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  • Is your workplace a pleasant environment to work in?
  • Do you think that you would be supported if you were struggling with problems inside and outside of work?
  • Does your workplace show appreciation for their employees?  How?


The effect of poor mental health on work

Getting on with the day-to-day things when you’re feeling heightened anxiety, low mood or have been diagnosed with depression (it is a medical diagnosis) can feel a lot more difficult than usual.

Mustering the drive to get out of bed, feeling prepared enough to step outside the front door, and going through the regular tasks can feel like more of a challenge than usual.

When we are on a low ebb we generally feel less resilient and this affects how we interpret events in the world around us.

According to the Mind workplace survey, when someone is suffering poor mental health it can affect their work in the following ways:

  • Finding it difficult to concentrate
  • Being less patient with the people around them such as customers, clients and colleagues
  • More likely to get into conflict with others
  • Feeling distracted
  • Having difficulty learning new tasks
  • Challenging or unfamiliar tasks are put off until another time
  • Feeling uncertain and having difficulty making decisions
  • The standard of work can drop and it can take longer to complete
  • It becomes difficult to juggle a number of tasks because you already have so much else going on to process


What the research says

We are in an economic climate where for at least a decade there is been a drive to “do more with less”.  Staff are an organisation’s biggest, most valuable resource.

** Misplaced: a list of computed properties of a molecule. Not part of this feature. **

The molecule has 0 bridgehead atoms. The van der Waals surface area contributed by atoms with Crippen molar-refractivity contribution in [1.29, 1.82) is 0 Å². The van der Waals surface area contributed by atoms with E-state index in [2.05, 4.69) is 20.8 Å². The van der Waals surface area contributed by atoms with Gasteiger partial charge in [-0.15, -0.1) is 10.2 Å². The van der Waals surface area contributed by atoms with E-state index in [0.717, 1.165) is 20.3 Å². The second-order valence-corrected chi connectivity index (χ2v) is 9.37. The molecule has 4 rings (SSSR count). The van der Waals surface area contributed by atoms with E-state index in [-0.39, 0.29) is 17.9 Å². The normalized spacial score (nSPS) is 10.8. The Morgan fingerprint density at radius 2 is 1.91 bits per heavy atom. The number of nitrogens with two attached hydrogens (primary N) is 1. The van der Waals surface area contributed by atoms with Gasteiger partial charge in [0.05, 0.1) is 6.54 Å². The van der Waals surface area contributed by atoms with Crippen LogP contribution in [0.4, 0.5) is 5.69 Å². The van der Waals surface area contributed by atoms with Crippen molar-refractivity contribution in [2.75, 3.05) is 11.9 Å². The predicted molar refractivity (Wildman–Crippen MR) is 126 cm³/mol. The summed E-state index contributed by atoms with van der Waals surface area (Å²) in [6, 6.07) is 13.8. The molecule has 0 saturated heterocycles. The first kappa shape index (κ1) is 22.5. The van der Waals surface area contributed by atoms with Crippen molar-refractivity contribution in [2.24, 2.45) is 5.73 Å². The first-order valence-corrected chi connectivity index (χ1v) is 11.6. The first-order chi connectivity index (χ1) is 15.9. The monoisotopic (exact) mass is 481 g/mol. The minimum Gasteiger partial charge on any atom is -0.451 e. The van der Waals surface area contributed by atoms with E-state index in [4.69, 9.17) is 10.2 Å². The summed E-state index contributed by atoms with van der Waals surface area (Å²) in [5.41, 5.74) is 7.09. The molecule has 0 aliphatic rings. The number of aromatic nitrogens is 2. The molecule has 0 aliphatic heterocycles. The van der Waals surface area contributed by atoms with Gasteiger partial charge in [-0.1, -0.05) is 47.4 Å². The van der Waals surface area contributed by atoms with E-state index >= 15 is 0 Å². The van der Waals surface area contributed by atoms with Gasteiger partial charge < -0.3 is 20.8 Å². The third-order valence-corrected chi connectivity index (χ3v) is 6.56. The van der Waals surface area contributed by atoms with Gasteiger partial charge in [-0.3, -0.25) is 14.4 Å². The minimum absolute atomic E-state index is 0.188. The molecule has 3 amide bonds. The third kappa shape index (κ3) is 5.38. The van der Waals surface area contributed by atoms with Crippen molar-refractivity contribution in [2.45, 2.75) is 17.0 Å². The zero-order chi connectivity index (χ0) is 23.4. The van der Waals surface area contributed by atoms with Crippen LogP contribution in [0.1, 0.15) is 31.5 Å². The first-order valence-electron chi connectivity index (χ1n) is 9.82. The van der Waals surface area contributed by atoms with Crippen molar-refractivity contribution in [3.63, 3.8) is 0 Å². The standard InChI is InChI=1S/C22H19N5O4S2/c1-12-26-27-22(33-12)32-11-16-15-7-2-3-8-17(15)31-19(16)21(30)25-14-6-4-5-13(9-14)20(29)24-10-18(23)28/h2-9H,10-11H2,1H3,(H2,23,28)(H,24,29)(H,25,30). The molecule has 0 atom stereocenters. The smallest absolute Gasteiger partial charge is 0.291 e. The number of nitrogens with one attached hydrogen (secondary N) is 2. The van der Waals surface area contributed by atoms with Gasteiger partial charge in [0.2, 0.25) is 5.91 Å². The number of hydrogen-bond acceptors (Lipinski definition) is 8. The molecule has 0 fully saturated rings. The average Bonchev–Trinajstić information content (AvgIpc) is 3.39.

Dr. Christina Maslach Phd* has researched the area staff morale and come up with a list of key factors that affect the morale of workers.

These key factors are:

  • Resource, including staff – are there enough people to do the work properly and well?
  • Control and autonomy – our staff trusted to be able to do the tasks or are they micromanaged?
  • Rewards and recognition – how to staff get to know when a job has been done well?
  • Community – having support from your team and other colleagues, whether you are working face-to-face or remotely
  • Fairness of treatment and respect – is there exclusion, favouritism or nepotism present in the work environment?
  • Values and the meaning of the contribution to the work – do the staff understand the point of what they’re doing and the effort they are putting into it?


Who is responsible for employee well-being?

Employee well-being tends to be shared responsibility.

When doing a Personal Review with a manager, these days well-being is much more on the agenda.  A good manager will want to support you.  New managers don’t always know how to support a direct report.

It is often helpful to familiarise yourself with the policies and procedures of the place where you work.  From that, you can have an indication of what the employer has available to support an employee in their well-being.

As an employee it is often helpful for you to identify some of the ways that you intend to support yourself as well, so that both parties can meet part-way.  It also helps to show that you’ve put some consideration into the topic before it is discussed.


National Employee Appreciation day

National Employee Appreciation day takes place in the USA and in Canada during March, usually on the first Friday of March.  It can serve as a reminder to support and show appreciation for your colleagues and staff and also to consider any help that you may need.



* About Christina Maslach Phd


Article written by Emma Ross.

Emma is a CCHA tenant. She has worked as a counsellor for Mind for 7 years, and has also worked in GP surgeries for the Cardiff & Vale NHS in Ely and on an Employee Assistance Program. You can find her on social media @WorkSmartLiveHappy


Disclaimer: All opinions and thoughts are solely the author’s, and do not reflect the opinions and beliefs of the website or its affiliates.